I remember writing an internal memo about what made a good investment banker. Those days – and even now – we used to just bracket people as good and bad without actually knowing why they were good or bad. That served us well, but our approach to banking then on has been to understand the pain point of the client first…be a good listener. I started making an effort to listen to clients – it was never easy to shut up and listen. It isn’t easy for me even now!

While we were walking through the maze, trying to find the right answers, Shridhar came on board. It had been three years! Of course, he had put in his share of capital, but he wasn’t there during our most difficult times. It was amusing that he wanted to be called a co-founder. Venkat and I thought it wasn’t fair. So, four months later, we bought back his shares at four times the value and he decided to move on. It wasn’t a bad deal for him. We were not counting on him anyway.

But thereon, little did we imagine how the business would take off.

Venkat and I made a business plan – true MBA style. First year (1996), we thought we would make revenues of about Rs 30 lakh; 1997 – Rs 50 lakh, 1998 – Rs 1 crore, 1999 – Rs 1.5 crore, 2000 – Rs 2 crore. We fell short the very first year – Rs 28 lakh. Second year was even worse – Rs 25 lakh. Next year, we were stunned ourselves – Rs 70 lakh. The market was buoyant and we were oblivious to the fact that the climb had only begun. But we were happily riding the upswing. 1999 was when we hit the magical number – Rs 1 crore. We were still gasping for breath, trying hard to digest the numbers. Then came 2000 – Rs 11 crore. Who could have imagined?

The biggest jolts though come when you least expect it – the markets turned bad. The business was disappearing quickly. 2001 – Rs 5 crore. It felt like we had landed back on planet earth.

Business was tough but it was tougher to deal with expectations, to deal with oneself. The 2002 board meeting was not easy. I was on a different plane – thinking about the future of Edelweiss, how to bring back growth, how to take the next big leap…. I hadn’t stopped dreaming yet. As I articulated my long-term path once again, the board wasn’t pleased – 9/11 had just happened. Nobody wanted to hear about my dream or vision. It was time to regroup and protect what you had. I thought that was routine and understood. With that disconnect, came some harsh feedback, and the realisation that the Board is not something I just needed to update but report to.

 Navtej was always a dear friend – being my senior from IIM days, the association was strong and that’s why he could speak his mind. But it hurt – his remark that Edelweiss was all about me and the Board could see nothing more. Emotionally, it was draining. Business-wise, it was a lean patch.

The fund-raising rounds were painful – people didn’t believe in our growth, they thought it was probably a flash in the pan…unsustainable…and most of all, like Navtej, several investors thought it was still centered around me. That’s not how I intended to build Edelweiss; that’s not how JP Morgan or Goldman were built.

That was a turning point – the point where I started focusing on institution building. I was sure Edelweiss needed not just more hands and legs but heads and faces – apart from money. Finally, we signed up Great Pacific Capital at $100 million in 2005. Our sporadic growth frenzy continued – Rs 10 crore in 2003, Rs 40 crore in 2004, Rs 70 crore in 2005! We had peaked! It felt like we had climbed Mount Everest. We had, actually.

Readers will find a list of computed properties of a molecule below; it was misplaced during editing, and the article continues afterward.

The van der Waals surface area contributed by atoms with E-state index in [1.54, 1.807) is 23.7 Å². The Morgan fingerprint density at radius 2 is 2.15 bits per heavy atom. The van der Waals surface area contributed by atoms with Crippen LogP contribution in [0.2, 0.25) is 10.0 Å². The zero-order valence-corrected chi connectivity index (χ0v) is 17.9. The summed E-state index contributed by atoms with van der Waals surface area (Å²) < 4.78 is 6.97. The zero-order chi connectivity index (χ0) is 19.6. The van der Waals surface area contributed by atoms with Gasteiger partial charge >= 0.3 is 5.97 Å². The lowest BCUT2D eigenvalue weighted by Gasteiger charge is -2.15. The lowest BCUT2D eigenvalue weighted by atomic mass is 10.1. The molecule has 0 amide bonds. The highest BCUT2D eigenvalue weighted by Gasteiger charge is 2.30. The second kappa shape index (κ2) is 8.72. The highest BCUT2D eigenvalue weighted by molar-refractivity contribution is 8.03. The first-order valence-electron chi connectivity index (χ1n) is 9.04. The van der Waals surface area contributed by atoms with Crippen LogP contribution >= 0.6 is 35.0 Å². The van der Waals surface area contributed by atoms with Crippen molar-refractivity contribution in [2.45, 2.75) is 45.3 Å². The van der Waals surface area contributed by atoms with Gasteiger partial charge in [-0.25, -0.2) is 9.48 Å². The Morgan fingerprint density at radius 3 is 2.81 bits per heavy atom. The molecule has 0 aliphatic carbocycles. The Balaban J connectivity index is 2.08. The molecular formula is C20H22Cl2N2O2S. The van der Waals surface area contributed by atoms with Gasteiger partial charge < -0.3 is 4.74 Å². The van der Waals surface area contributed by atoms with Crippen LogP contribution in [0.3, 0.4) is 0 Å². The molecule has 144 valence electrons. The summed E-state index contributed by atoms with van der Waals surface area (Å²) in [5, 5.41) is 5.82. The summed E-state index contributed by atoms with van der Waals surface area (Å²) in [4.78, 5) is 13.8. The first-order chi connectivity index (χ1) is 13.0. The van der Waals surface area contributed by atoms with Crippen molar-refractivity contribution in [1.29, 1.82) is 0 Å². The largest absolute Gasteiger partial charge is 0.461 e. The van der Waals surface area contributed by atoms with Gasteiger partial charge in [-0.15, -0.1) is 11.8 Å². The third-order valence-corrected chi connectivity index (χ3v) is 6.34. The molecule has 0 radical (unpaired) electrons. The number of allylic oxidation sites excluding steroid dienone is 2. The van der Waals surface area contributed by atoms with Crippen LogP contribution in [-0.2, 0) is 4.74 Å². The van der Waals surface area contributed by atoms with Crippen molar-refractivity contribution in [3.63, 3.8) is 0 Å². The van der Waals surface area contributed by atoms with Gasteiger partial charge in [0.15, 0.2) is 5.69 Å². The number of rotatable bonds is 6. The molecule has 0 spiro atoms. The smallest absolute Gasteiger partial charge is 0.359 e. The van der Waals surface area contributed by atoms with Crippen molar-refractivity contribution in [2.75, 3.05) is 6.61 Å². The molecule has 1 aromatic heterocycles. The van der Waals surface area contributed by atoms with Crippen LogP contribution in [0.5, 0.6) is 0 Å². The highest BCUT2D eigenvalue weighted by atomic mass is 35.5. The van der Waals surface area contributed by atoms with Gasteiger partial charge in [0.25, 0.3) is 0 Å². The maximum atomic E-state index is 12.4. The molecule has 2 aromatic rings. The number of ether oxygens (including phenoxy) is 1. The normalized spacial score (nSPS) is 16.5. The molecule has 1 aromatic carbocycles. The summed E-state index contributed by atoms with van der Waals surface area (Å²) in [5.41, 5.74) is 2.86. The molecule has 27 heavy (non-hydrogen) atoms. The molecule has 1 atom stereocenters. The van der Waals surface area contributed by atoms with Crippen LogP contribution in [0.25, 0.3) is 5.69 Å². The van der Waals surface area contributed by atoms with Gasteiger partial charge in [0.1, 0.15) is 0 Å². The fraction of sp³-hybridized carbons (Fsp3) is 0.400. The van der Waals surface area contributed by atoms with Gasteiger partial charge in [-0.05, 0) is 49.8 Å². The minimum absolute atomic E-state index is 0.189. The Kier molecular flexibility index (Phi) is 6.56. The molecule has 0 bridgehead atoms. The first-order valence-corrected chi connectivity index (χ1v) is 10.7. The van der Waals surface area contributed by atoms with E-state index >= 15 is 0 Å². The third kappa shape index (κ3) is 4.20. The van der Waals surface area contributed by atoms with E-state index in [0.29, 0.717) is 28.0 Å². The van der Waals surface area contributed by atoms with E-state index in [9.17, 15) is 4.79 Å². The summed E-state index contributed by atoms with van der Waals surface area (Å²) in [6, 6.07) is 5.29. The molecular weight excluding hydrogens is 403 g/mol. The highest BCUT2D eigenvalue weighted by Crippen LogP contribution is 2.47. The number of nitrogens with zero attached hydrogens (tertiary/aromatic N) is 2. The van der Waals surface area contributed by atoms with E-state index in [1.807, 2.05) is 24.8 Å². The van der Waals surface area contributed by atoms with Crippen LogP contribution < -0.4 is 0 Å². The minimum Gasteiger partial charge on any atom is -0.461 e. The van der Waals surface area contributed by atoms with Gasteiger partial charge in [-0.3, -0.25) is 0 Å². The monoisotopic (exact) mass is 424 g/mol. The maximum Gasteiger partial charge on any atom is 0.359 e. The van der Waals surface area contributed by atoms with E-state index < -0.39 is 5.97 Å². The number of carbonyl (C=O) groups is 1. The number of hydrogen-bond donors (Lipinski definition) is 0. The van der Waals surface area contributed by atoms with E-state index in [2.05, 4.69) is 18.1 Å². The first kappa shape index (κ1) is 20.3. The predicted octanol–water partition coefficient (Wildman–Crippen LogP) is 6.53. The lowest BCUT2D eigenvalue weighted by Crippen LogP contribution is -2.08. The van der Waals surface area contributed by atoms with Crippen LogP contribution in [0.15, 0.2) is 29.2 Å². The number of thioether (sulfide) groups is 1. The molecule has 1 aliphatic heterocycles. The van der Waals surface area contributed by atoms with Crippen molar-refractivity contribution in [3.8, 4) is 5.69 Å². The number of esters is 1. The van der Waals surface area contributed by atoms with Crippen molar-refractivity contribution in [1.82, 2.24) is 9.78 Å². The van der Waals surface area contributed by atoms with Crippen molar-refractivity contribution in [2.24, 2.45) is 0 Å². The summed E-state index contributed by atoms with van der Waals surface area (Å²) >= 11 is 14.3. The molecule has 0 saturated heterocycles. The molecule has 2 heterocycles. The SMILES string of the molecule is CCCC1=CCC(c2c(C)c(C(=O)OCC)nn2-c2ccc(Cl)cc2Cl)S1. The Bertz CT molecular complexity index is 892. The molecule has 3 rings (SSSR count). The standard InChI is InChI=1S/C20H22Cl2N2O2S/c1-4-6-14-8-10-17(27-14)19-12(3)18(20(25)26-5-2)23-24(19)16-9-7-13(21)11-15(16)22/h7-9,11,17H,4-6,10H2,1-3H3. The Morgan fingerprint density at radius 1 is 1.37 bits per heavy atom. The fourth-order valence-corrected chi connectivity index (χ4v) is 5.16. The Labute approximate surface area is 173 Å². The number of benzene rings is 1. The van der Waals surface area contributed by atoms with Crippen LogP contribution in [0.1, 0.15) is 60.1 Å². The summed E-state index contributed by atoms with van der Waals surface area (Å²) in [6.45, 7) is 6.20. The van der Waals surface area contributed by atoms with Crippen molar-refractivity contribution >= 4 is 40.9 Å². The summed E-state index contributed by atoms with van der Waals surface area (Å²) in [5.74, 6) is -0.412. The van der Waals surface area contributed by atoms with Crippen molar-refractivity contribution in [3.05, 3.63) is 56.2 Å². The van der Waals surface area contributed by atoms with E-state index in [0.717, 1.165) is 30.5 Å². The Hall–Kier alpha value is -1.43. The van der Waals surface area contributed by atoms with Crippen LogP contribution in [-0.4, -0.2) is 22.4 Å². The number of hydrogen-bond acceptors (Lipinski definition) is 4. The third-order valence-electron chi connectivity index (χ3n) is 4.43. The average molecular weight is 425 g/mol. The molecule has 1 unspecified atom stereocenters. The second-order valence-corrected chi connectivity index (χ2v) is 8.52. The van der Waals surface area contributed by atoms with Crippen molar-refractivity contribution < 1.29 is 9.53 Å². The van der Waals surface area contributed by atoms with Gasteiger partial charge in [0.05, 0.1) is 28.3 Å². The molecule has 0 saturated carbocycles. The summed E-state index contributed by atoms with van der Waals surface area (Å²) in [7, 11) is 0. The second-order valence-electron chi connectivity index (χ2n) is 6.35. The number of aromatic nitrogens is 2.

Express Towers was nothing short of Mount Everest for us those days. I used to look at the building in 2000, thinking we would never be able to afford it. Until 2000, we were still in that tiny 500-sq feet office.

I truly felt on top of the world sitting on the 15th floor of the Express Tower office. We had thrown a big party that evening, invited clients and friends and opened up the office. Drinks flew freely, the music was in full blow, tube lights were off, candlelights on. 15,000 sq ft of space, an entire floor to ourselves, the sea view – oh, my god! It was surreal! We had arrived. The clients felt we had scaled up. It was not cheap though – we were paying about Rs 15 lakh a month at the rate of Rs 100 per sq ft, as opposed to Rs 1.5 lakh four years ago. I had goosebumps thinking about that – could we really justify it?

It’s never been a one-way street though. At Edelweiss, growth has always come in spurts, bringing along challenges. In 2004, when we got to know that our franchisee in Anand had stolen shares worth Rs 2 crore from clients, there was pandemonium. I didn’t know what hit us. No one did. The amount was huge. We argued it was not our problem – if the clients handed over the demat slips to the broker, and the broker ran away with the shares, it’s their problem.

But I was enraged because right from the Prime days, I was very clear that we would never lose money because of poor risk controls. I still remember the early days. We used to sit together on the last Saturday of the month and track all the shares – those were the days when every single broker would have some lost shares at the end of the year – all lost in transit.

Everyone laughed when I coaxed broker Prakash Shah and went to the trading ring every day for a whole week to understand the system – undha badla, contango, ring system, vandha – it was fascinating but it was unbelievable that the whole system was so inefficient. We did so many changes at the back office after that. Our front office and back office didn’t follow the caste system, which was the norm those days... and we never ever suffered a loss for any reason other than a wrong trade.